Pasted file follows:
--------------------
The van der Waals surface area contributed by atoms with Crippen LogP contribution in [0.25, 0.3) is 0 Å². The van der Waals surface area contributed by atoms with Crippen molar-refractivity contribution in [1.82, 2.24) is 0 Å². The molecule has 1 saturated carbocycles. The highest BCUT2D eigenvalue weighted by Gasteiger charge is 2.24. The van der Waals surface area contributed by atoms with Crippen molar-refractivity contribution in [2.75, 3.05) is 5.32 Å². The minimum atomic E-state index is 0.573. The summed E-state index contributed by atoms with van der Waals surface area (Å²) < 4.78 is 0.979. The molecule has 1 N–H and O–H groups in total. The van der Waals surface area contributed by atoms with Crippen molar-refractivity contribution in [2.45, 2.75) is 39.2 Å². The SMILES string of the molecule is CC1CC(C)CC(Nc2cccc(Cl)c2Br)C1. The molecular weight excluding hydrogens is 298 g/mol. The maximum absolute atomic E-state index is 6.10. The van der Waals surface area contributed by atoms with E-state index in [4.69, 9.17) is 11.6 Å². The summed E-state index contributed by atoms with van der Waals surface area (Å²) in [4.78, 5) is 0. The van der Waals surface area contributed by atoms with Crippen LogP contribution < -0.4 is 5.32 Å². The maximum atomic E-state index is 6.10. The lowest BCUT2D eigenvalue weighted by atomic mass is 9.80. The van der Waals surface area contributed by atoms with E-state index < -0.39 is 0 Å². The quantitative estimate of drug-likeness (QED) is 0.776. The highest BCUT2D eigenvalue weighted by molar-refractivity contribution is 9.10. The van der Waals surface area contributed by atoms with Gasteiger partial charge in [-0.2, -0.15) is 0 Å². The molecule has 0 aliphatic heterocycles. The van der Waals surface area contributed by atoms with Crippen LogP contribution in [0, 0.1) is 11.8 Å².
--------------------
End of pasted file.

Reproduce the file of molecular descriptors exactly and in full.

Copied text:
The van der Waals surface area contributed by atoms with Crippen LogP contribution in [0.25, 0.3) is 0 Å². The van der Waals surface area contributed by atoms with Crippen molar-refractivity contribution in [1.82, 2.24) is 0 Å². The molecule has 1 saturated carbocycles. The highest BCUT2D eigenvalue weighted by Gasteiger charge is 2.24. The van der Waals surface area contributed by atoms with Crippen molar-refractivity contribution in [2.75, 3.05) is 5.32 Å². The minimum atomic E-state index is 0.573. The summed E-state index contributed by atoms with van der Waals surface area (Å²) < 4.78 is 0.979. The molecule has 1 N–H and O–H groups in total. The van der Waals surface area contributed by atoms with Crippen molar-refractivity contribution in [2.45, 2.75) is 39.2 Å². The SMILES string of the molecule is CC1CC(C)CC(Nc2cccc(Cl)c2Br)C1. The molecular weight excluding hydrogens is 298 g/mol. The maximum absolute atomic E-state index is 6.10. The van der Waals surface area contributed by atoms with E-state index in [4.69, 9.17) is 11.6 Å². The summed E-state index contributed by atoms with van der Waals surface area (Å²) in [4.78, 5) is 0. The van der Waals surface area contributed by atoms with Crippen LogP contribution < -0.4 is 5.32 Å². The maximum atomic E-state index is 6.10. The lowest BCUT2D eigenvalue weighted by atomic mass is 9.80. The van der Waals surface area contributed by atoms with E-state index < -0.39 is 0 Å². The quantitative estimate of drug-likeness (QED) is 0.776. The highest BCUT2D eigenvalue weighted by molar-refractivity contribution is 9.10. The van der Waals surface area contributed by atoms with Gasteiger partial charge in [-0.2, -0.15) is 0 Å². The molecule has 0 aliphatic heterocycles. The van der Waals surface area contributed by atoms with Crippen LogP contribution in [0, 0.1) is 11.8 Å².